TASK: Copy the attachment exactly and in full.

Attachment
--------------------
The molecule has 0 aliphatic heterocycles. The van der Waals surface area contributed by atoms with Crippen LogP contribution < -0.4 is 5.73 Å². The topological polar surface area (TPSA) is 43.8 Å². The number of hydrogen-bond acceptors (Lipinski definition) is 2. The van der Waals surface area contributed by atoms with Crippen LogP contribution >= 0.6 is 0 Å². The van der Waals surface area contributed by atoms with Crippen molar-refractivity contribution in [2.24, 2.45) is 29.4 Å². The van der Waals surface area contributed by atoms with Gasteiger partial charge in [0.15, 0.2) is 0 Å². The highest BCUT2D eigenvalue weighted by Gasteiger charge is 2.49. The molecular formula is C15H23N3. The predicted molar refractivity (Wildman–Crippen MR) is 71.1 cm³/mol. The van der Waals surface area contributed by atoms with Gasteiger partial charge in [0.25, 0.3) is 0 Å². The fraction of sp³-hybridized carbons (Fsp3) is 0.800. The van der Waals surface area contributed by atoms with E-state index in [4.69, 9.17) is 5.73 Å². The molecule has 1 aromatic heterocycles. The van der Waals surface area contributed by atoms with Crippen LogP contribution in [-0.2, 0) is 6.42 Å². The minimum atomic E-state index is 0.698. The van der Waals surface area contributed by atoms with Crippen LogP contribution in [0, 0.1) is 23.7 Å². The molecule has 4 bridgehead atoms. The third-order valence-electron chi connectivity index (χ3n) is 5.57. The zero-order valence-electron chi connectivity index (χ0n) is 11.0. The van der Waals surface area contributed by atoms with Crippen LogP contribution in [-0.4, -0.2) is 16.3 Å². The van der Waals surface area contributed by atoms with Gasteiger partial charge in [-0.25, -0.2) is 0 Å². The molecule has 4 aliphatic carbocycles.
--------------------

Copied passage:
The molecule has 0 aliphatic heterocycles. The van der Waals surface area contributed by atoms with Crippen LogP contribution < -0.4 is 5.73 Å². The topological polar surface area (TPSA) is 43.8 Å². The number of hydrogen-bond acceptors (Lipinski definition) is 2. The van der Waals surface area contributed by atoms with Crippen LogP contribution >= 0.6 is 0 Å². The van der Waals surface area contributed by atoms with Crippen molar-refractivity contribution in [2.24, 2.45) is 29.4 Å². The van der Waals surface area contributed by atoms with Gasteiger partial charge in [0.15, 0.2) is 0 Å². The highest BCUT2D eigenvalue weighted by Gasteiger charge is 2.49. The molecular formula is C15H23N3. The predicted molar refractivity (Wildman–Crippen MR) is 71.1 cm³/mol. The van der Waals surface area contributed by atoms with Gasteiger partial charge in [0.25, 0.3) is 0 Å². The fraction of sp³-hybridized carbons (Fsp3) is 0.800. The van der Waals surface area contributed by atoms with E-state index in [4.69, 9.17) is 5.73 Å². The molecule has 1 aromatic heterocycles. The van der Waals surface area contributed by atoms with Crippen LogP contribution in [-0.2, 0) is 6.42 Å². The minimum atomic E-state index is 0.698. The van der Waals surface area contributed by atoms with Crippen LogP contribution in [0, 0.1) is 23.7 Å². The molecule has 4 bridgehead atoms. The third-order valence-electron chi connectivity index (χ3n) is 5.57. The zero-order valence-electron chi connectivity index (χ0n) is 11.0. The van der Waals surface area contributed by atoms with Crippen LogP contribution in [-0.4, -0.2) is 16.3 Å². The van der Waals surface area contributed by atoms with Gasteiger partial charge in [-0.25, -0.2) is 0 Å². The molecule has 4 aliphatic carbocycles.